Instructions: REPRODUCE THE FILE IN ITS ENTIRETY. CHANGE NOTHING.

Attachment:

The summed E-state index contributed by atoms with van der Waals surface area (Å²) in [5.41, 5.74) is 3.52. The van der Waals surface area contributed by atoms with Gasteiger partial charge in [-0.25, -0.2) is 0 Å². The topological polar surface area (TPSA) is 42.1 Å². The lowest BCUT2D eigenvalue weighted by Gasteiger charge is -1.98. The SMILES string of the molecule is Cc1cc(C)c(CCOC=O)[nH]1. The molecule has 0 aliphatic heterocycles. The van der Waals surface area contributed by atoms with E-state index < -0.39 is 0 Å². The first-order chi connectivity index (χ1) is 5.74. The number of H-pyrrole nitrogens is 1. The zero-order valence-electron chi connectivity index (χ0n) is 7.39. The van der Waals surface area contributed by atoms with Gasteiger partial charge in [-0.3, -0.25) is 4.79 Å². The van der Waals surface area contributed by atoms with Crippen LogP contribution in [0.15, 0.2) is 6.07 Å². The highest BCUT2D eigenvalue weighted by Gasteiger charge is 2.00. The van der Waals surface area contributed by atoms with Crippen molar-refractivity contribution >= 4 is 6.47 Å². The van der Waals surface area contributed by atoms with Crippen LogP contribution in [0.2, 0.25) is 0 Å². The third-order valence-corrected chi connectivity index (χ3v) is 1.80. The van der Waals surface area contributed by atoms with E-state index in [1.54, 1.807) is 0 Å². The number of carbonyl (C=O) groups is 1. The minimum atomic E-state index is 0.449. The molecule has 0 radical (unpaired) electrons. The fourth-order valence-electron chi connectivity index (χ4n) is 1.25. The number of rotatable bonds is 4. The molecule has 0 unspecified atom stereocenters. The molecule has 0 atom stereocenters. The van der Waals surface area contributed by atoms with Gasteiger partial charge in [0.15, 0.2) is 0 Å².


The summed E-state index contributed by atoms with van der Waals surface area (Å²) in [5.41, 5.74) is 3.52. The van der Waals surface area contributed by atoms with Gasteiger partial charge in [-0.25, -0.2) is 0 Å². The topological polar surface area (TPSA) is 42.1 Å². The lowest BCUT2D eigenvalue weighted by Gasteiger charge is -1.98. The SMILES string of the molecule is Cc1cc(C)c(CCOC=O)[nH]1. The molecule has 0 aliphatic heterocycles. The van der Waals surface area contributed by atoms with E-state index < -0.39 is 0 Å². The first-order chi connectivity index (χ1) is 5.74. The number of H-pyrrole nitrogens is 1. The zero-order valence-electron chi connectivity index (χ0n) is 7.39. The van der Waals surface area contributed by atoms with Gasteiger partial charge in [-0.3, -0.25) is 4.79 Å². The van der Waals surface area contributed by atoms with Crippen LogP contribution in [0.15, 0.2) is 6.07 Å². The highest BCUT2D eigenvalue weighted by Gasteiger charge is 2.00. The van der Waals surface area contributed by atoms with Crippen molar-refractivity contribution >= 4 is 6.47 Å². The van der Waals surface area contributed by atoms with Crippen LogP contribution in [0.2, 0.25) is 0 Å². The third-order valence-corrected chi connectivity index (χ3v) is 1.80. The van der Waals surface area contributed by atoms with E-state index in [1.54, 1.807) is 0 Å². The number of carbonyl (C=O) groups is 1. The minimum atomic E-state index is 0.449. The molecule has 0 radical (unpaired) electrons. The fourth-order valence-electron chi connectivity index (χ4n) is 1.25. The number of rotatable bonds is 4. The molecule has 0 unspecified atom stereocenters. The molecule has 0 atom stereocenters. The van der Waals surface area contributed by atoms with Gasteiger partial charge in [0.15, 0.2) is 0 Å².